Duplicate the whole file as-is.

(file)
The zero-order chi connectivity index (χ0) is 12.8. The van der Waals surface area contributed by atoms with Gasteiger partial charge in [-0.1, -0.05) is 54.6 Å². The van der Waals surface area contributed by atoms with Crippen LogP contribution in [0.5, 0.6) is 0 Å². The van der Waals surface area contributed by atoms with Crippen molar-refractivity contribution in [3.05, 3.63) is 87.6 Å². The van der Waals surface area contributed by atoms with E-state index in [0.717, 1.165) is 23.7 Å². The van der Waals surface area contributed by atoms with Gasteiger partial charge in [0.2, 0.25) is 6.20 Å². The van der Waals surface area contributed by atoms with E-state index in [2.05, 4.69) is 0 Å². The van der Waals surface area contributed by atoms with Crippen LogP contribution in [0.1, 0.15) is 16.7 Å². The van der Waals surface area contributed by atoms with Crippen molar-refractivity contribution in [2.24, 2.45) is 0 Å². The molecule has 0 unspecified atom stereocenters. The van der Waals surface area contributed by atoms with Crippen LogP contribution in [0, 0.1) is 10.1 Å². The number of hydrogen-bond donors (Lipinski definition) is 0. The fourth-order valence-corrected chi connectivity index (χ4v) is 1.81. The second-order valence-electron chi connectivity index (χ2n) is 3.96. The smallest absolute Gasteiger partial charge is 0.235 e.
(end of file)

The zero-order chi connectivity index (χ0) is 12.8. The van der Waals surface area contributed by atoms with Gasteiger partial charge in [-0.1, -0.05) is 54.6 Å². The van der Waals surface area contributed by atoms with Crippen LogP contribution in [0.5, 0.6) is 0 Å². The van der Waals surface area contributed by atoms with Crippen molar-refractivity contribution in [3.05, 3.63) is 87.6 Å². The van der Waals surface area contributed by atoms with E-state index in [0.717, 1.165) is 23.7 Å². The van der Waals surface area contributed by atoms with Gasteiger partial charge in [0.2, 0.25) is 6.20 Å². The van der Waals surface area contributed by atoms with E-state index in [2.05, 4.69) is 0 Å². The van der Waals surface area contributed by atoms with Crippen LogP contribution in [0.1, 0.15) is 16.7 Å². The van der Waals surface area contributed by atoms with Crippen molar-refractivity contribution in [2.24, 2.45) is 0 Å². The molecule has 0 unspecified atom stereocenters. The van der Waals surface area contributed by atoms with Crippen LogP contribution in [0, 0.1) is 10.1 Å². The number of hydrogen-bond donors (Lipinski definition) is 0. The fourth-order valence-corrected chi connectivity index (χ4v) is 1.81. The second-order valence-electron chi connectivity index (χ2n) is 3.96. The smallest absolute Gasteiger partial charge is 0.235 e.